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Desiring to be desired: A discursive analysis of women’s responses to the ‘raunch culture’ debatesith collective actors:

Ethics Approval: 2012/070

Researcher: Laura Thompson

Supervisors: Associate Professor Ngaire Donaghue

Honours Study Completed: 2012

Background

In recent years an explicit, raunchy version of female sexuality has become more visible in Western media and societies, and the idea that women can use this mode of sexuality to express their empowerment and liberation has gained traction (Gill, 2007, 2008; Levy, 2005).However a number of feminist academics have questioned whether this new ‘raunch culture’ represents true gains for women’s empowerment and sexual agency, or rather if it reflects a new form of oppression for women. Relatively little is known about how young women interpret this phenomenon and what they make of such debates. Thus the aim of the this study was to explore the ways in which young women talk about raunch culture and how they respond to common feminist arguments that have been raised in relation to it.

Methodology

Seventeen women were recruited to participate in focus group discussions, ranging in age from 18 to 41 years old (M = 23.73). Four sets of focus groups were conducted with two to five participants in each group. Each set consisted of two, 90 minute long sessions which were spaced one to two weeks apart. Throughout the focus group sessions participants were given material drawn from feminist literature and blogs to read and discuss.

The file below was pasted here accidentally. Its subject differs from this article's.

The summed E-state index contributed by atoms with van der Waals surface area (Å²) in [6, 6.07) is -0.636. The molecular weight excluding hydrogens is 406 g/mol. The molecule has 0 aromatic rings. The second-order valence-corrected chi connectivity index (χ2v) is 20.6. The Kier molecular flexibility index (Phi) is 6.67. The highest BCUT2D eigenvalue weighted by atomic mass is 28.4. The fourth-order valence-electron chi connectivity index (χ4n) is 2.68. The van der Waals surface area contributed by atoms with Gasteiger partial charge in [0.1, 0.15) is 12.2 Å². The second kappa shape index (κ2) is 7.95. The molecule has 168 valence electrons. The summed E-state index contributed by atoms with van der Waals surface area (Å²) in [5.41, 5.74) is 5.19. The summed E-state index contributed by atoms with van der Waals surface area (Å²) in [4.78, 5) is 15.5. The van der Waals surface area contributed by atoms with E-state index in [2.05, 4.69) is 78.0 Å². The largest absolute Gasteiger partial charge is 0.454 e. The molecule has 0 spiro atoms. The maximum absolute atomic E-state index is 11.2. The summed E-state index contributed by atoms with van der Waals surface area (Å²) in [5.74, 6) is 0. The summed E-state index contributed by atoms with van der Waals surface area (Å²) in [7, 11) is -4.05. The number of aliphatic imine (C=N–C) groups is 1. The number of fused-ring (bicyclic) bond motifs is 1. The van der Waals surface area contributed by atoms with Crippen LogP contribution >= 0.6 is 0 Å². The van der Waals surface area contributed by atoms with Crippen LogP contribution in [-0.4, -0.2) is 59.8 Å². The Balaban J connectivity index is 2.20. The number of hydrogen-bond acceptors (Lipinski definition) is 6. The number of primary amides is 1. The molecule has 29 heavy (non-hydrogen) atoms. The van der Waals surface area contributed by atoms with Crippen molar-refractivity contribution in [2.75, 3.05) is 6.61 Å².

Transcriptions of the focus groups were analysed using Foucauldian Discourse Analysis. This method seeks to locate particular statements within the wider social discourses and understandings upon which they rest, with the aim of uncovering the particular ‘ways of seeing’ and ‘ways of being’ provided by these discourses.

Findings

Much of the participants’ talk revolved around the ways in which raunch culture can be empowering for women, and there were three main notions that were often drawn upon as a defence for women’s participation in it: “confidence/self-esteem”, “choice” and “doing it for yourself”.

In the discourse on “confidence/self-esteem”, performances of raunchiness were constructed as being empowering, rather than objectifying, because receiving sexualised attention from men makes women feel good and boosts their self-esteem and/or self-confidence. The notion of choice was also used to argue that, as long as such behaviour reflects a personal choice that a woman is comfortable with, then it is not inherently problematic. In discursive constructions of “doing it for yourself”, women’s engagement in raunch culture was discussed as not an act of submission to men (or the patriarchy), but rather something women do to compete with or be accepted by other women, and above all to benefit themselves.

References:

Gill, R. (2007a). Postfeminist media culture: Elements of a sensibility. European Journal of Cultural Studies, 10(2), 147-166.
Gill, R. (2008). Empowerment/sexism Figuring female sexual agency in contemporary advertising. Feminism and Psychology, 18(1), 35-60.
Levy, A. (2005). Female Chauvinist Pigs: Women and the rise of raunch culture. Melbourne: Schwartz.